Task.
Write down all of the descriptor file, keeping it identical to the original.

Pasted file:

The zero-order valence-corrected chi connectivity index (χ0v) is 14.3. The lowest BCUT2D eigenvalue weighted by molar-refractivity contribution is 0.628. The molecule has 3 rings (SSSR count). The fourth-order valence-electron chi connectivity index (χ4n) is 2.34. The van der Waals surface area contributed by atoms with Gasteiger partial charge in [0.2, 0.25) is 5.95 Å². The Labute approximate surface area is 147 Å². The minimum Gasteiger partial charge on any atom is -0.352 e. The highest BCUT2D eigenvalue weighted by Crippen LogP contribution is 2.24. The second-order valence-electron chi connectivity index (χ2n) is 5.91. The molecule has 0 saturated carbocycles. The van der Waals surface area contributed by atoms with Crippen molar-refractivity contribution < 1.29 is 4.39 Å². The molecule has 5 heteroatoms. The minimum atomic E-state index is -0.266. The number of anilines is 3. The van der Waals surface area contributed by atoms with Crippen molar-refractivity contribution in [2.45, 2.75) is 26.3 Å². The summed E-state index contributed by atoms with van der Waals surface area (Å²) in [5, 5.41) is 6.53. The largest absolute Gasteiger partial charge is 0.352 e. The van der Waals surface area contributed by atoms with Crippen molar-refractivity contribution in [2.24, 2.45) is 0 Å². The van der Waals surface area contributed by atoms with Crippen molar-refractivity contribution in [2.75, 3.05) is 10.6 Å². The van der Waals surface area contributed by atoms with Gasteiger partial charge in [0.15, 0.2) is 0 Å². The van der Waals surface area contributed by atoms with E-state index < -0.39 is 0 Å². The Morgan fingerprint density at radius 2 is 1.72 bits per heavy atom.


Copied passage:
The zero-order valence-corrected chi connectivity index (χ0v) is 14.3. The lowest BCUT2D eigenvalue weighted by molar-refractivity contribution is 0.628. The molecule has 3 rings (SSSR count). The fourth-order valence-electron chi connectivity index (χ4n) is 2.34. The van der Waals surface area contributed by atoms with Gasteiger partial charge in [0.2, 0.25) is 5.95 Å². The Labute approximate surface area is 147 Å². The minimum Gasteiger partial charge on any atom is -0.352 e. The highest BCUT2D eigenvalue weighted by Crippen LogP contribution is 2.24. The second-order valence-electron chi connectivity index (χ2n) is 5.91. The molecule has 0 saturated carbocycles. The van der Waals surface area contributed by atoms with Crippen molar-refractivity contribution < 1.29 is 4.39 Å². The molecule has 5 heteroatoms. The minimum atomic E-state index is -0.266. The number of anilines is 3. The van der Waals surface area contributed by atoms with Crippen molar-refractivity contribution in [2.45, 2.75) is 26.3 Å². The summed E-state index contributed by atoms with van der Waals surface area (Å²) in [5, 5.41) is 6.53. The largest absolute Gasteiger partial charge is 0.352 e. The van der Waals surface area contributed by atoms with Crippen molar-refractivity contribution in [2.24, 2.45) is 0 Å². The van der Waals surface area contributed by atoms with Crippen molar-refractivity contribution in [2.75, 3.05) is 10.6 Å². The van der Waals surface area contributed by atoms with Gasteiger partial charge in [0.15, 0.2) is 0 Å². The van der Waals surface area contributed by atoms with E-state index < -0.39 is 0 Å². The Morgan fingerprint density at radius 2 is 1.72 bits per heavy atom.